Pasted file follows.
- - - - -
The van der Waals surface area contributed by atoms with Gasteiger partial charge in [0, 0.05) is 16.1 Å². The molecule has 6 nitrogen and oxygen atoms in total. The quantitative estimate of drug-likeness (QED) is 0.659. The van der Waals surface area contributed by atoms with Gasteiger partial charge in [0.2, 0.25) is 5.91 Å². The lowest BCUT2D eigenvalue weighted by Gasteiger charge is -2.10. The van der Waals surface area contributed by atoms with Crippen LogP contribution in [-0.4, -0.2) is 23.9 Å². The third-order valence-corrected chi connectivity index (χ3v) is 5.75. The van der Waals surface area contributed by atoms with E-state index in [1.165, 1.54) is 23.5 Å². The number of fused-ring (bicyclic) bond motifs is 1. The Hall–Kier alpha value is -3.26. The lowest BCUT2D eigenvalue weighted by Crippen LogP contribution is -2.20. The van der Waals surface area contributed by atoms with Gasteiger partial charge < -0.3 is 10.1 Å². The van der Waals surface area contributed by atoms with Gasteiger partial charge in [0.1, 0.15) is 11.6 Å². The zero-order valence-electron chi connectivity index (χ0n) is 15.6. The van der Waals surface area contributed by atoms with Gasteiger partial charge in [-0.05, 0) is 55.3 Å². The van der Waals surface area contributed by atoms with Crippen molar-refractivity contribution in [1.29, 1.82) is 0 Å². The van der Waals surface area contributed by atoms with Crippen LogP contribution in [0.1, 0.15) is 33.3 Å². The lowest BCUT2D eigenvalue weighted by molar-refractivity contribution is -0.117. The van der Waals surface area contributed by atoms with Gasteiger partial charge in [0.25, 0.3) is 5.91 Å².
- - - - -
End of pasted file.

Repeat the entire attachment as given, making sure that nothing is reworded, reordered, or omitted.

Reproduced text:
The van der Waals surface area contributed by atoms with Gasteiger partial charge in [0, 0.05) is 16.1 Å². The molecule has 6 nitrogen and oxygen atoms in total. The quantitative estimate of drug-likeness (QED) is 0.659. The van der Waals surface area contributed by atoms with Gasteiger partial charge in [0.2, 0.25) is 5.91 Å². The lowest BCUT2D eigenvalue weighted by Gasteiger charge is -2.10. The van der Waals surface area contributed by atoms with Crippen LogP contribution in [-0.4, -0.2) is 23.9 Å². The third-order valence-corrected chi connectivity index (χ3v) is 5.75. The van der Waals surface area contributed by atoms with E-state index in [1.165, 1.54) is 23.5 Å². The number of fused-ring (bicyclic) bond motifs is 1. The Hall–Kier alpha value is -3.26. The lowest BCUT2D eigenvalue weighted by Crippen LogP contribution is -2.20. The van der Waals surface area contributed by atoms with Gasteiger partial charge < -0.3 is 10.1 Å². The van der Waals surface area contributed by atoms with Gasteiger partial charge in [0.1, 0.15) is 11.6 Å². The zero-order valence-electron chi connectivity index (χ0n) is 15.6. The van der Waals surface area contributed by atoms with Gasteiger partial charge in [-0.05, 0) is 55.3 Å². The van der Waals surface area contributed by atoms with Crippen molar-refractivity contribution in [1.29, 1.82) is 0 Å². The van der Waals surface area contributed by atoms with Crippen LogP contribution in [0.1, 0.15) is 33.3 Å². The lowest BCUT2D eigenvalue weighted by molar-refractivity contribution is -0.117. The van der Waals surface area contributed by atoms with Gasteiger partial charge in [0.25, 0.3) is 5.91 Å².